Article

Plotinus

Richard Dufour

in Classics

ISBN: 9780195389661
Published online December 2009 | | DOI: http://dx.doi.org/10.1093/obo/9780195389661-0072
Plotinus

More Like This

Show all results sharing these subjects:

  • Classical Studies
  • Classical Art and Architecture
  • Classical History
  • Classical Literature
  • Classical Philosophy

GO

Show Summary Details

Preview

Plotinus (205–270 ce) is considered to be the founder of Neoplatonism. Pupil of Ammonius Saccas, he taught in Rome from 244 to 269. Amelius and Porphyry are his most renowned students. We owe to Porphyry an account of Plotinus's life and the edition of his writings. Originally written in no special order, Plotinus's treatises were later organized by Porphyry in a systematic arrangement in ethics, physics, and metaphysics. Six groups of nine treatises were thus created and came to be called the Enneads. Plotinus's interpretation of Plato is original, and his hierarchical metaphysics made a lasting impression over the centuries. According to Plotinus, reality declines itself, from top to bottom, as follows: the One, the Intellect, the Soul, the World-Soul, the individual souls, and matter. As much a Platonist as he is, Plotinus is nonetheless very well versed in Aristotelian, Presocratic, Gnostic, and Stoic doctrines.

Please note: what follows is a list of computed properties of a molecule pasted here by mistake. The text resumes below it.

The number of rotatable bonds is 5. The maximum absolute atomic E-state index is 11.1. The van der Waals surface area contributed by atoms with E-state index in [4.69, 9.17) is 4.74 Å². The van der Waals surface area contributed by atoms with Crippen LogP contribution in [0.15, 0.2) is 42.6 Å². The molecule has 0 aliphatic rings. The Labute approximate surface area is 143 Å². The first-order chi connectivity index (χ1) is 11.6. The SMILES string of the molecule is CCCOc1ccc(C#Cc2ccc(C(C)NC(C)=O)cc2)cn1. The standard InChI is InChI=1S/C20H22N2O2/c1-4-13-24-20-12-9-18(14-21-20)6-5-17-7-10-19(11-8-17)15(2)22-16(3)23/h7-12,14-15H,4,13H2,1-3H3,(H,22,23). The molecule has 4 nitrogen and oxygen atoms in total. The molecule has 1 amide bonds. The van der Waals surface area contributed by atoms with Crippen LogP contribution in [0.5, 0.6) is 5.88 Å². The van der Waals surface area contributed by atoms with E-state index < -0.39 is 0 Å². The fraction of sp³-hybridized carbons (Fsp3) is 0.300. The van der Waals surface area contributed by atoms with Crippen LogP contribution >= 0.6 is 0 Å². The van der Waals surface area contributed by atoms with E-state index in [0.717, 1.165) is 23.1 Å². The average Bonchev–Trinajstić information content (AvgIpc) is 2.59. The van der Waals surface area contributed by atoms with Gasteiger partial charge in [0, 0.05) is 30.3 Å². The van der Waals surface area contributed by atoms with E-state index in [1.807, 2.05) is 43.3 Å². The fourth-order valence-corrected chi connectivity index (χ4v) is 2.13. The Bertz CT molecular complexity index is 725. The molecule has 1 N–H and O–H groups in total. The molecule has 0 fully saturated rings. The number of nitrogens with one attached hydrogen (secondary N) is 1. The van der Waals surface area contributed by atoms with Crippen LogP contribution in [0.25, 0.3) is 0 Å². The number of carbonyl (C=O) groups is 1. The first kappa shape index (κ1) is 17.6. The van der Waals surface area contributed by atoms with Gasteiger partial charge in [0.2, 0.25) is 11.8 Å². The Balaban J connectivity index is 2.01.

Article.  6317 words. 

Subjects: Classical Studies ; Classical Art and Architecture ; Classical History ; Classical Literature ; Classical Philosophy

Full text: subscription required

How to subscribe Recommend to my Librarian

Buy this work at Oxford University Press »

Users without a subscription are not able to see the full content. Please, subscribe or login to access all content.